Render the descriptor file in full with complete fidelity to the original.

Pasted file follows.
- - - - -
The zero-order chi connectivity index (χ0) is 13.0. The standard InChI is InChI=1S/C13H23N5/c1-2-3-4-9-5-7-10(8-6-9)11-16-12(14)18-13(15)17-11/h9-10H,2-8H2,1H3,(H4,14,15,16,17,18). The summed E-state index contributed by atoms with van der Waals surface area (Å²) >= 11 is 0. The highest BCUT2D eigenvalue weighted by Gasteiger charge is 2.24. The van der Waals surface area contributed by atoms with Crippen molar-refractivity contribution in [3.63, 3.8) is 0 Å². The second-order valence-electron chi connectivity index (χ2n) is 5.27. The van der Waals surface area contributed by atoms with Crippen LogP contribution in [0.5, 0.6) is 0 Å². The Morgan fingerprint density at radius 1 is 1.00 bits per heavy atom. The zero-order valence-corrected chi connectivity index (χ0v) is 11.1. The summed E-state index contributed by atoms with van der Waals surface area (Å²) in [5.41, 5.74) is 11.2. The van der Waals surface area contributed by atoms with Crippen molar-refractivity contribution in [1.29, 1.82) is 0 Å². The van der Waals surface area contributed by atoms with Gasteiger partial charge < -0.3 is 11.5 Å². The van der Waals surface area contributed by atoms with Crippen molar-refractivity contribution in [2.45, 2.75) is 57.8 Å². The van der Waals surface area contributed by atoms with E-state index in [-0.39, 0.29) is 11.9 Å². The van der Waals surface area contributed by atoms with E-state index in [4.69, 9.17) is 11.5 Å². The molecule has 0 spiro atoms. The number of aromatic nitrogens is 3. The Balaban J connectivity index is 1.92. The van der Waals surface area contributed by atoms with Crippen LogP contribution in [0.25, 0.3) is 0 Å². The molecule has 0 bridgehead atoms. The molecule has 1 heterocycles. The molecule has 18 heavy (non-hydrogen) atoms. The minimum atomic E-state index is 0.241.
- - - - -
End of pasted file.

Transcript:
The zero-order chi connectivity index (χ0) is 13.0. The standard InChI is InChI=1S/C13H23N5/c1-2-3-4-9-5-7-10(8-6-9)11-16-12(14)18-13(15)17-11/h9-10H,2-8H2,1H3,(H4,14,15,16,17,18). The summed E-state index contributed by atoms with van der Waals surface area (Å²) >= 11 is 0. The highest BCUT2D eigenvalue weighted by Gasteiger charge is 2.24. The van der Waals surface area contributed by atoms with Crippen molar-refractivity contribution in [3.63, 3.8) is 0 Å². The second-order valence-electron chi connectivity index (χ2n) is 5.27. The van der Waals surface area contributed by atoms with Crippen LogP contribution in [0.5, 0.6) is 0 Å². The Morgan fingerprint density at radius 1 is 1.00 bits per heavy atom. The zero-order valence-corrected chi connectivity index (χ0v) is 11.1. The summed E-state index contributed by atoms with van der Waals surface area (Å²) in [5.41, 5.74) is 11.2. The van der Waals surface area contributed by atoms with Crippen molar-refractivity contribution in [1.29, 1.82) is 0 Å². The van der Waals surface area contributed by atoms with Gasteiger partial charge < -0.3 is 11.5 Å². The van der Waals surface area contributed by atoms with Crippen molar-refractivity contribution in [2.45, 2.75) is 57.8 Å². The van der Waals surface area contributed by atoms with E-state index in [-0.39, 0.29) is 11.9 Å². The van der Waals surface area contributed by atoms with E-state index in [4.69, 9.17) is 11.5 Å². The molecule has 0 spiro atoms. The number of aromatic nitrogens is 3. The Balaban J connectivity index is 1.92. The van der Waals surface area contributed by atoms with Crippen LogP contribution in [0.25, 0.3) is 0 Å². The molecule has 0 bridgehead atoms. The molecule has 1 heterocycles. The molecule has 18 heavy (non-hydrogen) atoms. The minimum atomic E-state index is 0.241.